Is The Olympic Project Dead?

The Olympics. My primary school education taught me that this four-yearly event was all about peace, mankind working together, triumph overcoming adversity, and a celebration of our similarities – a forgetting of our cultural differences. I’m a girl who spent her teen years attending folk festivals and doing fey circle-dancing with hippies and visiting musicians from Zimbabwe. I’m all for inclusion and global harmony – and it makes sense that the Olympics would appeal to my sense of community and celebration of difference.

After the London 2012 Olympics, the link between world harmony, sporting achievement and gross national debt appears more tenuous to me than ever. Having observed Beijing’s Olympic stadia rot and fall into disrepair since their Olympic torch was quenched, I began to worry about the communities left with Olympic debt (and subsequent poor town planning). Is the cost of running an Olympics worth the years of debt and repayment for the host community – and is the claim that the national promotion and business investment resulting from hosting an Olympics outweighs any cost really a believable? The London 2012 Olympics cost their nation $14.5 billion dollars. The original estimation of cost was $3.9 billion. Do the math on those figures. The Montreal Olympics were finally paid off in 2009 – after having run their own event in 1976. Can you imagine the interest costs on such loans for either community? Imagine the more worthwhile ventures they could have pumped those millions into – supporting small business, creating opportunity and better education, improving healthcare and transport, beautifying their own cities without studding them with concrete stadia.

Nope, the Olympic project is no longer what it was. This isn’t to disparage London 2012 as being a ‘dud’ Olympics. It was not poorly run, it had plenty of drama and fun in both opening and closing ceremonies. But at what cost to the community – and at what gain to the IOC? I smell a fish when it comes to Olympic bids – and I doubt my suspicions are unique. The process of applying to host the games seems one ripe with opportunity for kick-backs, inappropriate favors and general corruption. Much like the FIFA 2022 World Cup bidding process (into which Australia invested millions¬†of dollars), clouds of concern over corruption and pay-offs to secure votes hang over the Olympic race. During Juan Antonio Samaranch’s years as head of the IOC, there were repeated claims of IOC officials being offered bribes in exchange for their votes – at one point, Ugandan Dictator Idi Amin was even bestowed the honor of being an IOC delegate. This process hardly speaks of the Olympics values I was taught to admire back at Olinda Primary School.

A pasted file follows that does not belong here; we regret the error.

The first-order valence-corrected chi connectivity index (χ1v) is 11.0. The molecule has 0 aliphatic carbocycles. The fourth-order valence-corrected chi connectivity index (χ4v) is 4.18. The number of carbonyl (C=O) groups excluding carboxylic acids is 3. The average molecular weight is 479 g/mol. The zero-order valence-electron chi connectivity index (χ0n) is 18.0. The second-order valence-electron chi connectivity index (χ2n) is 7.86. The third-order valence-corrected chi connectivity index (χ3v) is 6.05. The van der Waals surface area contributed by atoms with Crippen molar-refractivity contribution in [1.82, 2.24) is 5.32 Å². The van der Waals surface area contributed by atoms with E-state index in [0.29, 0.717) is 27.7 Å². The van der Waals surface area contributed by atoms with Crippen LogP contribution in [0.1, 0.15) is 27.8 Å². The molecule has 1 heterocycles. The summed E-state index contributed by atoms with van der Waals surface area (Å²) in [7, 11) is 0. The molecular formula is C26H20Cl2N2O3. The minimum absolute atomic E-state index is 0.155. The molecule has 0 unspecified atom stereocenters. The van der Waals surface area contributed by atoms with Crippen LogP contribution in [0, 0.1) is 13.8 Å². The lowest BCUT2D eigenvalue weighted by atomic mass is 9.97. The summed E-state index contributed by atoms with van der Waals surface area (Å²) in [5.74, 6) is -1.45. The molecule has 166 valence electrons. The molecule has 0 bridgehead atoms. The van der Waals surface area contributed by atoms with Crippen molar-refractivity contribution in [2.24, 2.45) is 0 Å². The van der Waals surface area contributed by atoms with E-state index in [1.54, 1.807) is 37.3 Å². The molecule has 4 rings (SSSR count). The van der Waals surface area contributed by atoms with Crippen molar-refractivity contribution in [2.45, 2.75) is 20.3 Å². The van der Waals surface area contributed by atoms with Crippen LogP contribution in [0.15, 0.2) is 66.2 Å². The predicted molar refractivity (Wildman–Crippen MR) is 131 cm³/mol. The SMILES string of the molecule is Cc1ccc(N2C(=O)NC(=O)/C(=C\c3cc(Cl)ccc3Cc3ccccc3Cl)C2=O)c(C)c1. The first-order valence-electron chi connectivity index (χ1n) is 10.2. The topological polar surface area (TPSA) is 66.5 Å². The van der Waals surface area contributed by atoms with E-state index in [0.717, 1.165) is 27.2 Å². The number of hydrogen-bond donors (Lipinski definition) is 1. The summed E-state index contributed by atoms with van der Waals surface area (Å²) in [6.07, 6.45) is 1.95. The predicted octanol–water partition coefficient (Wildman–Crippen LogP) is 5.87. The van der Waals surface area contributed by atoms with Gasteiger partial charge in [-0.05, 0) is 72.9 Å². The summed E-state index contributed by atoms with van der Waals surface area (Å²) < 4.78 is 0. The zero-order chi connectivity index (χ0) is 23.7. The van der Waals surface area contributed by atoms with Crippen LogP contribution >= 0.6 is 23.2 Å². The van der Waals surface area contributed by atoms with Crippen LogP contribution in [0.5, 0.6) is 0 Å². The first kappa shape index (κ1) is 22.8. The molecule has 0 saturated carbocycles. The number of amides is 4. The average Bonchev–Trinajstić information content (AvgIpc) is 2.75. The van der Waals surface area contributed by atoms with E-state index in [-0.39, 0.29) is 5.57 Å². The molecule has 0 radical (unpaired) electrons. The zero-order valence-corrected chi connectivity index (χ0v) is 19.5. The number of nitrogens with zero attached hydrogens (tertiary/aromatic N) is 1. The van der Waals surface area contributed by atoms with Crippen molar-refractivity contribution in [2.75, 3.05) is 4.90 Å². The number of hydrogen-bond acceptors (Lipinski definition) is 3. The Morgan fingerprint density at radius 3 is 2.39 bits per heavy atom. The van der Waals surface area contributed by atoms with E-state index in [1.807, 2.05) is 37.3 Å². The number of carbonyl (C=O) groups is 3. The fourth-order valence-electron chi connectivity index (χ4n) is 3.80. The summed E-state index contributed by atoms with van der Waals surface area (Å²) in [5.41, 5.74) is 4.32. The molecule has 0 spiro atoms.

Former IOC Delegate and Ugandan Dictator, Idi Amin

I recently read an excellent article in Vanity Fair ¬†which looked at the kind of money made by corporations and the IOC from past Olympics. Every two years (given that there’s a Winter Olympics every four years too), the IOC make 4 billion dollars from their broadcast rights to the Games, and a further $960 million from corporate sponsorships. From this profit, the IOC commit only $1.6 billion to the cost of holding the Olympics. Remember, the United Kingdom have just forked out $14.5 billion for their games.

So who is really benefiting from this poison apple, this wooden horse of a cultural collusion? Large corporations who dominate the Games such as Coca-Cola, McDonalds, Adidas and others. True, these brands pay their fees for the privilidge – but then squash the aspirations of businesses local to the event who wish to profit from Olympic exposure. IOC invigilators protect the brands who have paid them so richly to associate with the Olympics, removing contrary Olympic branding from bakeries to butchers, covering sponsor-badges on athletes caps and jackets. How is the host country enjoying any ongoing benefits if their own small businesses can’t make money from the event? After all, these small businesses employ the millions of poor buggers paying back the obscene loans taken out to hold the Olympics. And what of the athletes, most of whom devote their lives to the possibility of grand achievement on the Olympic stage, often paid only a pittance – a lucky few athletes garner sponsors. Shouldn’t they enjoy some benefit from the amazing show of their dedication and skill? What harm cross-promotion for these athletes – and what harm some remuneration for their efforts?

Despite my love of the Spice Girls and camp extravagant ceremonies, the London 2012 Games is the final nail in the coffin of my Olympic idealism. All I could see were greased palms, tightly-controlled media and social media coverage and debilitating debt for a nation which only a year ago was enduring rage riots born of poverty. Not the coming-together of nations, the kindness and the sympatico that the Olympics should convey – the one I remember feeling such joy and anticipation over as a child.

If you enjoyed this opinion piece, you’ll like The Olympic City Project.

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